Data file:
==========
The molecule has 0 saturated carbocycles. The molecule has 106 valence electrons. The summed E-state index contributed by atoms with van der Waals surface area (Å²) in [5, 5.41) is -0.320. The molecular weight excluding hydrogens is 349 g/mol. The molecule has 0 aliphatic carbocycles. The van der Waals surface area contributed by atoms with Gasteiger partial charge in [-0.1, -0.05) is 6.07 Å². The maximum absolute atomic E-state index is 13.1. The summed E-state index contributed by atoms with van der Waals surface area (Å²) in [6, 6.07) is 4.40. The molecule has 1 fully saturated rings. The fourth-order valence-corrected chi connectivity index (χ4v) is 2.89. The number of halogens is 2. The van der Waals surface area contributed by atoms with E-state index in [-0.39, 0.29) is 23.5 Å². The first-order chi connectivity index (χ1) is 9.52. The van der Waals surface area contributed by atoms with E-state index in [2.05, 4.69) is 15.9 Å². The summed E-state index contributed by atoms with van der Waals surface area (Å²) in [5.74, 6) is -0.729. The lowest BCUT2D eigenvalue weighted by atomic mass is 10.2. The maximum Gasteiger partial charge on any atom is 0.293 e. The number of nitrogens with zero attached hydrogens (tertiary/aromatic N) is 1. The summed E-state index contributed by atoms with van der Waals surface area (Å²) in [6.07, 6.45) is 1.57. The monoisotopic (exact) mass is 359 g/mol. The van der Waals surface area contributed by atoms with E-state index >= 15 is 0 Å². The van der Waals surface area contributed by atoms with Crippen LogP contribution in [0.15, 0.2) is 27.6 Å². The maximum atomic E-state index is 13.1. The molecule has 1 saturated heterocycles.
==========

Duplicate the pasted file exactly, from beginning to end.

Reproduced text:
The molecule has 0 saturated carbocycles. The molecule has 106 valence electrons. The summed E-state index contributed by atoms with van der Waals surface area (Å²) in [5, 5.41) is -0.320. The molecular weight excluding hydrogens is 349 g/mol. The molecule has 0 aliphatic carbocycles. The van der Waals surface area contributed by atoms with Gasteiger partial charge in [-0.1, -0.05) is 6.07 Å². The maximum absolute atomic E-state index is 13.1. The summed E-state index contributed by atoms with van der Waals surface area (Å²) in [6, 6.07) is 4.40. The molecule has 1 fully saturated rings. The fourth-order valence-corrected chi connectivity index (χ4v) is 2.89. The number of halogens is 2. The van der Waals surface area contributed by atoms with E-state index in [-0.39, 0.29) is 23.5 Å². The first-order chi connectivity index (χ1) is 9.52. The van der Waals surface area contributed by atoms with E-state index in [2.05, 4.69) is 15.9 Å². The summed E-state index contributed by atoms with van der Waals surface area (Å²) in [5.74, 6) is -0.729. The lowest BCUT2D eigenvalue weighted by atomic mass is 10.2. The maximum Gasteiger partial charge on any atom is 0.293 e. The number of nitrogens with zero attached hydrogens (tertiary/aromatic N) is 1. The summed E-state index contributed by atoms with van der Waals surface area (Å²) in [6.07, 6.45) is 1.57. The monoisotopic (exact) mass is 359 g/mol. The van der Waals surface area contributed by atoms with E-state index >= 15 is 0 Å². The van der Waals surface area contributed by atoms with Crippen LogP contribution in [0.15, 0.2) is 27.6 Å². The maximum atomic E-state index is 13.1. The molecule has 1 saturated heterocycles.